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How Much Can Customer Service Impact the Bottom Line? With Modern Tech, Probably More Than You Think.

Steve Smith | Nov 11, 2016 360 views No Comments

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Everyone knows that customer service levels have a significant impact on a company’s bottom line. Companies that provide a positive customer experience outperform their lagging competitors by 80 percentage points. Good customer service bolsters profits both from the top by decreasing excess costs and from the bottom by growing market share and revenue. But the breadth of core activities that impact customer service levels goes far beyond the call center. When it comes to the supply chain, executives may be missing hidden opportunities. When supply chain processes are optimized, it allows organizations to deal with what’s actually happening with their customers instead of what they’re predicting will happen.

Anywhere a company’s operations meets a customer is an opportunity to provide an experience that’s easy and impactful, and most companies have invested in technology of some sort to address the obvious touchpoints. Customer relationship management (CRM) software such as Salesforce is everywhere, for example. But in the last couple of years, enterprise technology has made advances in other core departments that can have a profound impact on service levels.

Enter Document Automation

In recent years, a slew of technologies like dynamic data capturing (DDC), graphical user interfaces and optical character recognition (OCR) have converged to allow organizations to automate document-heavy workloads such as accounts payable and sales order processing. Document process automation moves critical paper-based operations through departments faster and with greater accuracy, and the technologies that support it are constantly evolving.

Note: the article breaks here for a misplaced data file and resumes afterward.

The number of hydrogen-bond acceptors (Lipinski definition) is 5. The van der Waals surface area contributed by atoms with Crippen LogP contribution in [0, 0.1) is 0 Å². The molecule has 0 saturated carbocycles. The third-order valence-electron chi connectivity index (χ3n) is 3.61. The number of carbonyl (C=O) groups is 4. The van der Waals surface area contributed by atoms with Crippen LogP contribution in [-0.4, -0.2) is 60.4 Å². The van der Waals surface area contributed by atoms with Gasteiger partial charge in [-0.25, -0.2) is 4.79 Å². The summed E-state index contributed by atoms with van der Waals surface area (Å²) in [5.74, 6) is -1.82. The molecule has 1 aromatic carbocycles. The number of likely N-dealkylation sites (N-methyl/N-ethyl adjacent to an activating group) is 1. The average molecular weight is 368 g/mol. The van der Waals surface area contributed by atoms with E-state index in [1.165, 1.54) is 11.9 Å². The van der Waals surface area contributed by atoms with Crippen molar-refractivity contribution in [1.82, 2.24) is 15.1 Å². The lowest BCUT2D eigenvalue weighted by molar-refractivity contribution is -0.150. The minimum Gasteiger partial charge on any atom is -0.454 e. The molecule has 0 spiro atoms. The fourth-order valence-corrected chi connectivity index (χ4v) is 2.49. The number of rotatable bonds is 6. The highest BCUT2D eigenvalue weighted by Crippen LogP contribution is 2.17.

At its core, document automation is about improving communication with the biggest stakeholders in a transaction. From high-volume workloads like billing to time-sensitive services such as real-time inventory portals, automation supports business needs and virtually eliminates manual touchpoints. Designed not as a job replacer but a job enhancer, document automation results in a range of benefits for both the company and the end user.



According to a Gartner and Esker report on sales order solutions for the supply chain, for instance, implementing automation technology for order processing achieves some significant and measurable metrics, such as:

  • 55 percent lower order processing costs
  • 99.6 percent order entry accuracy rate
  • 60 percent reduction of labor overhead in order entry
  • 40 percent increase in electronic throughput rate

If companies can achieve this level of savings and productivity by automating just sales order processing, what might they be able to do with an automated accounts payable/receivable system or online ordering?

Indirect Benefits of Automation